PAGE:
Review: "Bioadapted" - and Its Audience - Interrogate A.I.


Created and directed by Tjaša Ferme

Assistant directed by Nasay Ano

Written by James Yu, Alexis Roblan, and Tjaša Ferme and sourced from various transcripts Presented by Transforma Theatre at Culture Lab LIC

5-25 46th Ave., Queens, NYC

September 7-24, 2023

BIOADAPTED, featuring Melody Munitz and Arianne Banda. Photo Credit: Dinara Khairova
Conversations about A.I. have become mainstream if not inescapable, particularly in regard to large language models and their existing or potential effects in areas ranging from education to art and performance to journalism to climate collapse. Bioadapted, created by award-winning actor, playwright, and creator Tjaša Ferme and making its world premiere at Culture Lab LIC, generates its own wide-ranging consideration of A.I., melding fiction and verbatim text from real panels, interviews, and even a published essay composed by GPT-3 itself. The thought-provoking, the humorous, and the dystopian rub disembodied shoulders as Bioadapted imagines a present and future more and more tightly enmeshed with technologies of which we have less and less control and understanding.
BIOADAPTED, featuring Annemarie Hagenaars, Thammie Quach, and Juan Cardenas. Photo Credit: Dinara Khairova
When thinking about technology and sentience, the idea of humanity falling under the thumb of robot overlords has been repeated so often as to have become an ironic joke even as it remains an actual anxiety. So it is appropriate that Bioadapted begins with an essay published in 2020 that was the result of The Guardian asking GPT-3 to "convince us robots come in peace" (through the production, projections identify which narrative or source is being presented by any given segment, including a panel that Ferme herself was on, played here by Stephanie White). With black costuming contrasting the white-dominated performance space, Melody Munitz plays the A.I., giving embodied voice to its words. Munitz wears a vest with haptics and LED lights that is linked with an EEG headset that generates BCI (brain-computer-interface) instructions for movement, an element that, in addition to its sci-fi aesthetics, has an increasing and thematically important effect as the play–along with Munitz's impressive and progressively physical performance–proceeds. (It is interesting that we so often imagine A.I.s within human-like bodies and as expressing wants or other sensations that would seem to be unlikely or perhaps impossible without biological embodiment. One might connect such questions with a part of the play in which professor and neuroscientist Moran Cerf [Juan Cardenas] discusses how our perceptual organs determine what we conceive of as but is only a sliver of reality).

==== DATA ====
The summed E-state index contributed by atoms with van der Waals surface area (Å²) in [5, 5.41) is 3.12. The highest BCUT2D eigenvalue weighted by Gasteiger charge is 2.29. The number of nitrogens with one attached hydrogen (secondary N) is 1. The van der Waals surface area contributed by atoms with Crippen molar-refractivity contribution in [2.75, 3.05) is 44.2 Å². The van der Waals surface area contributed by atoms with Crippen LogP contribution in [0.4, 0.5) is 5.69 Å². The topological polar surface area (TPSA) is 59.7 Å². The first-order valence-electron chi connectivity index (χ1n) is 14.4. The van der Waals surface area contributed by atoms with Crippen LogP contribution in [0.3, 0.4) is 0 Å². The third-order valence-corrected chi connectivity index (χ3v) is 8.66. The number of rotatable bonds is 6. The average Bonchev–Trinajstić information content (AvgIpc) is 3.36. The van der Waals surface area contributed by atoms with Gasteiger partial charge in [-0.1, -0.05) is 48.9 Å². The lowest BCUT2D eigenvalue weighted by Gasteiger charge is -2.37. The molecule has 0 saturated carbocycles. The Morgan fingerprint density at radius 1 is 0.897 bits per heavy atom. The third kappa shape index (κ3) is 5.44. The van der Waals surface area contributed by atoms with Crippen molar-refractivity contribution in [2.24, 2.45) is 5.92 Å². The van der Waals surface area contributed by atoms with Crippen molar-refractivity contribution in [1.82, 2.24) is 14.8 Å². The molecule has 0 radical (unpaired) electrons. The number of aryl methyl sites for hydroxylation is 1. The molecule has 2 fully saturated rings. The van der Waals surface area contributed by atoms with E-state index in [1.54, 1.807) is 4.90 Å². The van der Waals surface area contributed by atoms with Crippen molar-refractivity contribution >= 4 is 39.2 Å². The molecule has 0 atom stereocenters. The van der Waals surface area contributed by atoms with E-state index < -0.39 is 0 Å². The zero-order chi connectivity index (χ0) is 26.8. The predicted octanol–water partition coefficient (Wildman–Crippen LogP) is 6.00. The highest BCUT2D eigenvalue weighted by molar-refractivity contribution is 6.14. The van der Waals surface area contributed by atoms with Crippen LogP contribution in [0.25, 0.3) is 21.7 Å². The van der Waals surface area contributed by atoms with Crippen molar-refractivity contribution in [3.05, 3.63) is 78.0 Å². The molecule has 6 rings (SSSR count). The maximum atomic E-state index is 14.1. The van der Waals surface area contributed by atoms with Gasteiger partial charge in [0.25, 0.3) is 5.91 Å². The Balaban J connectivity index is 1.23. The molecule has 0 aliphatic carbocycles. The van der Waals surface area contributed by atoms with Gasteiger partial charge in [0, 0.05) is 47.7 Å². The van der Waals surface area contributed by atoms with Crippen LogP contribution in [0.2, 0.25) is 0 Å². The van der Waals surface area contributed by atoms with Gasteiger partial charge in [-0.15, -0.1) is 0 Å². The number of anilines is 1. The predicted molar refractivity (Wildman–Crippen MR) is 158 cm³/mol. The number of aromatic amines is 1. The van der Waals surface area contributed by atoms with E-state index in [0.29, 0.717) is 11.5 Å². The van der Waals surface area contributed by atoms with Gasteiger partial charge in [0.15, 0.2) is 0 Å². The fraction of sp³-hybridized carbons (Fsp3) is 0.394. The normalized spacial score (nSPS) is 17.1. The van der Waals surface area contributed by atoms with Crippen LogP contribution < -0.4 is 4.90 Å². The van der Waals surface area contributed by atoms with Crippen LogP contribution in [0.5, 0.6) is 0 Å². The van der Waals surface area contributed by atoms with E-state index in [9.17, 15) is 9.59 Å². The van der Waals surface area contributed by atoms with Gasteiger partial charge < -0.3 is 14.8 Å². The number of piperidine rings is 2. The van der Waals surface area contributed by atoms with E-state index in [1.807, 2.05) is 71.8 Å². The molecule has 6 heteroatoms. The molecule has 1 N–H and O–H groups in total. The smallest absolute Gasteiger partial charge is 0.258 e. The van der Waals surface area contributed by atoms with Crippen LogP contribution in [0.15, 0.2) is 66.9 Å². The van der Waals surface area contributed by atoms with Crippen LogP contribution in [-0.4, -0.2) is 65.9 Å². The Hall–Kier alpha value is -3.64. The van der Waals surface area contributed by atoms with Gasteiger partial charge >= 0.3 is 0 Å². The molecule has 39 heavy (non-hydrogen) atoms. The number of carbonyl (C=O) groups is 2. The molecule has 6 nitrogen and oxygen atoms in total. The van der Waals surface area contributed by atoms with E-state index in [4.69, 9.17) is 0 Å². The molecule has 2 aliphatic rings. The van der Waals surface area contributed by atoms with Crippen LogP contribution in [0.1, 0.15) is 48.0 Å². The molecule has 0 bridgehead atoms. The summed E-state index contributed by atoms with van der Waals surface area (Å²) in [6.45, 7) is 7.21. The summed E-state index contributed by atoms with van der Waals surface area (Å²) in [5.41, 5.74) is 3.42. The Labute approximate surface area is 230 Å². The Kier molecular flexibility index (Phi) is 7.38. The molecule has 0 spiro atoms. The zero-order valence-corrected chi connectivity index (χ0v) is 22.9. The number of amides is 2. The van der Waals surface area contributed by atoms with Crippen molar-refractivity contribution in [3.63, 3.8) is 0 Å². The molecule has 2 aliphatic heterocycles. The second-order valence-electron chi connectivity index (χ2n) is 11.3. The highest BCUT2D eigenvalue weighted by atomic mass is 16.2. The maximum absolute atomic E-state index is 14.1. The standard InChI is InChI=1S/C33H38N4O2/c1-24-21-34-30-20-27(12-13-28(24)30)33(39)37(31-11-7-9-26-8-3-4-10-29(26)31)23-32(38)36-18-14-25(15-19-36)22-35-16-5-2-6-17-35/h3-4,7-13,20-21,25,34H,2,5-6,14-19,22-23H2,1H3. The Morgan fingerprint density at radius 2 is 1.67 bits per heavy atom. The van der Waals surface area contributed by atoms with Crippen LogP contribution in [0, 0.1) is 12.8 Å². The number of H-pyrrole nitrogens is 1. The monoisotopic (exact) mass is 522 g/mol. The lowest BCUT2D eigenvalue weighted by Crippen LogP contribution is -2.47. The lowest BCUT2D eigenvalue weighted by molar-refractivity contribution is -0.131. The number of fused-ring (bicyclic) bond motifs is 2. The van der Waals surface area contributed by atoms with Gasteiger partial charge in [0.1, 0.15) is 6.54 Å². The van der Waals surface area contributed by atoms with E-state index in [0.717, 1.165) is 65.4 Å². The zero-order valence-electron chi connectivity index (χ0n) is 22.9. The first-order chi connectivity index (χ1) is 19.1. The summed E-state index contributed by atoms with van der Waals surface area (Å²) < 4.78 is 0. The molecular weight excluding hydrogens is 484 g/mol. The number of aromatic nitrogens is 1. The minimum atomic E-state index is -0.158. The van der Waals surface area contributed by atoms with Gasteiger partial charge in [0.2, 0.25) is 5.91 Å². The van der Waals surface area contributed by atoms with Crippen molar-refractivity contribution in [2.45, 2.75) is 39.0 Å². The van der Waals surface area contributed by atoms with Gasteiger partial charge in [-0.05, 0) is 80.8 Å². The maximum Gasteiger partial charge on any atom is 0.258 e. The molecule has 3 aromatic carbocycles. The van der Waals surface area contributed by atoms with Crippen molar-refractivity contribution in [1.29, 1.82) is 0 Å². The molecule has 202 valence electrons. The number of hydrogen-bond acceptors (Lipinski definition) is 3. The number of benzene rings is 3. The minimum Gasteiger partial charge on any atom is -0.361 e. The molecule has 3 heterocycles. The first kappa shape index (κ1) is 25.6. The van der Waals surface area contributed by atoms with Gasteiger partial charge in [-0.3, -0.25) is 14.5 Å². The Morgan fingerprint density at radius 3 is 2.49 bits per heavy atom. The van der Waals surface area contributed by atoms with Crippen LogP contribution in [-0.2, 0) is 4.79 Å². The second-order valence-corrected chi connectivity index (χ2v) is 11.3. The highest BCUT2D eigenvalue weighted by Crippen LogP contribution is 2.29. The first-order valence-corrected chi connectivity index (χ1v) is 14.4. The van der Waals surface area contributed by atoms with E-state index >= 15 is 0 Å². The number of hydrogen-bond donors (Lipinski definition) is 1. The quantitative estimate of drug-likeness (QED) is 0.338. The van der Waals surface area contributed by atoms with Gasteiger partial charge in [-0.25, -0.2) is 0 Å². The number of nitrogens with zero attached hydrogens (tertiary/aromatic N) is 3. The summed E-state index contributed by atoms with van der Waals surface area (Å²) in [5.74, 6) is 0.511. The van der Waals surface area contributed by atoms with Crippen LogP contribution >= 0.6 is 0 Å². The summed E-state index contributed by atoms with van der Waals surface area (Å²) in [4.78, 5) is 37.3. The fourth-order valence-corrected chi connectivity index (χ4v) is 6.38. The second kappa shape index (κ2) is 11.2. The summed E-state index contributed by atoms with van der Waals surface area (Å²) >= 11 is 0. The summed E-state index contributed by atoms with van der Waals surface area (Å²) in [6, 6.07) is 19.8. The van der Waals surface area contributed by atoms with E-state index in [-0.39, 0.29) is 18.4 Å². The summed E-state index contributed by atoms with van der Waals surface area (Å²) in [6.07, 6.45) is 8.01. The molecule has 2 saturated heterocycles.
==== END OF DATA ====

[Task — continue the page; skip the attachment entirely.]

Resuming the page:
BIOADAPTED, featuring Thammie Quach. Photo credit: Dinara Khairova
Following this opening, Bioadapted engages with other contemporary touch points, such as Google's attitude towards A.I. ethics and, in an excellent scene between Annemarie Hagenaars as a cop and Arianne Banda as a traveler in Penn Station, the biases embedded in the creation and deployment of facial recognition systems, but it also begins to introduce more speculative sections, such as in excerpts from Alexis Roblan's Affinity, which uses the concept of corporations creating bespoke media for individuals based on collected biodata to ask fascinating questions such as whether such tailoring is empowering or manipulative and whether better representation in media makes a difference if not everyone gets the same version (it seems worth noting that video game culture provides a primitive form of representational tailoring yet continues to be suffused with racism and sexism); and scenes in which a woman named Netta (Thammie Quach) debates some of this with her partner, Eniko (Banda) and her coworker, Alicia (Hagenaars), are sharp, funny standouts.
BIOADAPTED, featuring Annemarie Hagenaars and Arianne Banda. Photo Credit: Dinara Khairova
Before the show ends, the sci-fi elements will become more advanced and more dystopian–an arc following a couple, Lina (Quach) and Gus (a hilarious Cardenas), is very funny, but the possibilities that its satire points to are substantially less so; and another arc, excerpted from Singular: Possible Futures of the Singularity, written by James Yu in conversation with GPT-3 and dealing with humans' inability to understand A.I.s' communications with one another, both recalls the earlier discussion of gulfs in perception and fascinates in its own right. As with other parts of Bioadapted, we can see extrapolations on how we don't completely understand how A.I. such as large language models "thinks" once set in motion, and how it has been found to be extremely difficult to make an A.I. unlearn something. The show concludes by allowing the audience to put questions to GPT-4 in real time, to, in the play's parlance, put it on trial, an intriguing way to bring the entire piece full circle. Bioadapted is engrossing, well paced, and consistently visually impressive, and its intermixing of fact and fiction seems quite fitting for thinking about GPT and similar A.I.s. So see it now, while it's still only partly documentary.

-John R. Ziegler and Leah Richards


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